Those lengthy queues for weekly confession are long gone, and now you’d nearly have to make an appointment to confess. Were those weekly queues just the hungry sheep who “look up and are not fed”, as Milton put it? In hindsight it does seem an extreme of group behaviour, given that the Church only required annual confession, at least up to Pius X’s time.

My years from ages 13 to 16 were a mental hell, because of those same scruples, brought on by horrific sermons from preachers who vied with each other as to who could terrify the most. The only relief I got was from a couple of kindly, broadminded priests in confession who, with infinite patience, guided me through the adolescent craziness of imagined sin and guilt. It took years, but without them I would be even dafter than I am now. During the years when I myself was a Dominican priest, I tried always to emulate those priests who had so helped me. They had made the confessional a place of kindness and mercy. While trying to model myself on them, I had never heard of “unconditional positive regard”, but I must have been trying to practise it all the same. Whether I succeeded or not, only those who came to confession can tell.

That the confessional can be and has been abused is abundantly clear from a statute in the Church’s own Canon Law, setting down specific penalties for sollicitatio — in other words, the crime of making a pass within the confessional. So of course it must have happened and surely still does. Human nature rules, even among clerics. However Aquinas has an interesting phrase — abusus not tollit usus — abuse does not rule out use. You don’t shut roads because people crash cars. And even John Cornwell, while rightly denouncing abuses, seems occasionally to suggest that Aquinas might just have a point.

I have to say that in the more than 20 years when I was an active priest, I never once came across an instance of confessional abuse. (I saw other abuses, God knows, but outside the confessional.) Nor did I ever encounter any priest breaking the seal of the confessional. It was regarded as the most utterly sacred of all obligations.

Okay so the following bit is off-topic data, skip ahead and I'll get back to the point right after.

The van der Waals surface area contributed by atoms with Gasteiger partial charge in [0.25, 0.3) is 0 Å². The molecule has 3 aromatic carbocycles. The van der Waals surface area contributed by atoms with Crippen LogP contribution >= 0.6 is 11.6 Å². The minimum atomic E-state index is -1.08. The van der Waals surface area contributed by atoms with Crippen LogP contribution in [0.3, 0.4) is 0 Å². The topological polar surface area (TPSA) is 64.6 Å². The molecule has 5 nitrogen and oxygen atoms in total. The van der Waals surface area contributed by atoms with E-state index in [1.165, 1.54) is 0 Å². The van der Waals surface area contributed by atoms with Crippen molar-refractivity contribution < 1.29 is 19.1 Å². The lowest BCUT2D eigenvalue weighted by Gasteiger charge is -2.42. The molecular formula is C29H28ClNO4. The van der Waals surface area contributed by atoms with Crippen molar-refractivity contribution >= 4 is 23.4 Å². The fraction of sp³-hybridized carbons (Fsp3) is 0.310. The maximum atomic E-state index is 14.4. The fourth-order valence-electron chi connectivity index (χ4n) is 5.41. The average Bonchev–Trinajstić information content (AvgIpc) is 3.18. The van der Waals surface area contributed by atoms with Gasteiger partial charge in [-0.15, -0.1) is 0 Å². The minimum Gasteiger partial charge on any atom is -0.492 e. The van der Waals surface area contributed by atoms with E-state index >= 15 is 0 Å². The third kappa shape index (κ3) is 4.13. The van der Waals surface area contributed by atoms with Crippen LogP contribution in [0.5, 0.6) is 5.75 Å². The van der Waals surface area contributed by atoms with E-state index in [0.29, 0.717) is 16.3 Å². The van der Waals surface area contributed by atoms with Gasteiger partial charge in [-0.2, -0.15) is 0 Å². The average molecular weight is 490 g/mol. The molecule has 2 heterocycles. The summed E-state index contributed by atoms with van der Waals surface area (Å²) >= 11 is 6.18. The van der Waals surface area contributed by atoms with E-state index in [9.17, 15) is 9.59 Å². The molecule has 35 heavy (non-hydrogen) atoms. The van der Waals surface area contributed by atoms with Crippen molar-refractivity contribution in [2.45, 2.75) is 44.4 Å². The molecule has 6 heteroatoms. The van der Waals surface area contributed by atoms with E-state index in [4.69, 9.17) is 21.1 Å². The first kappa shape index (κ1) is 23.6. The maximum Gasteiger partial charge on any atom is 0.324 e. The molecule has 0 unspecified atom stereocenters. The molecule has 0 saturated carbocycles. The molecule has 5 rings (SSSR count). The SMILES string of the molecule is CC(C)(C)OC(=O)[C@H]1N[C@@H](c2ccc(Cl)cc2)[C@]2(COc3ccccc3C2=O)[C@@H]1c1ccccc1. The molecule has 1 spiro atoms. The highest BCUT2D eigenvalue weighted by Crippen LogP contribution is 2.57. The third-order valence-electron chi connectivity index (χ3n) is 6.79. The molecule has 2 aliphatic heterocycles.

A couple of years ago my beloved younger sister, Diana, was dying of cancer. Her husband asked her would she like to see a priest. She said NO, not after all the scandals. Then she said, the only priest she would accept was her own brother — an ancient pretre, as the French say (ie a laicised priest). In time of death, of course, I have the right to minister — indeed the duty to do so if asked. So I went to a priest friend and he gave me everything I needed — the holy oils for anointing; the ritual prayer book; a pyx containing the Sacred Hosts; even the purple stole. I told my sister I didn’t need to hear her sins — I could simply give her absolution. Which I did. More than once. And we regularly recalled the words from St John’s Gospel: ‘Whose sins you shall forgive, they are forgiven them...’ And those other wonderful words from Isaiah; ‘Though your sins are like scarlet, they shall be as white as snow...’

Hardened old journalist that I am, and very out of practice in priestly things, for the six weeks before my little sister died, I was her confessor and her priest. And I watched how absolution helped her grow towards peace.

* The Dark Box by John Cornwell is published by Profile Books (stg£16.99). David Rice is the author of the No.1 best-selling Shattered Vows. His current book, Look and Grow Mindful, is available on Amazon (www.LookAndGrowMindful.com).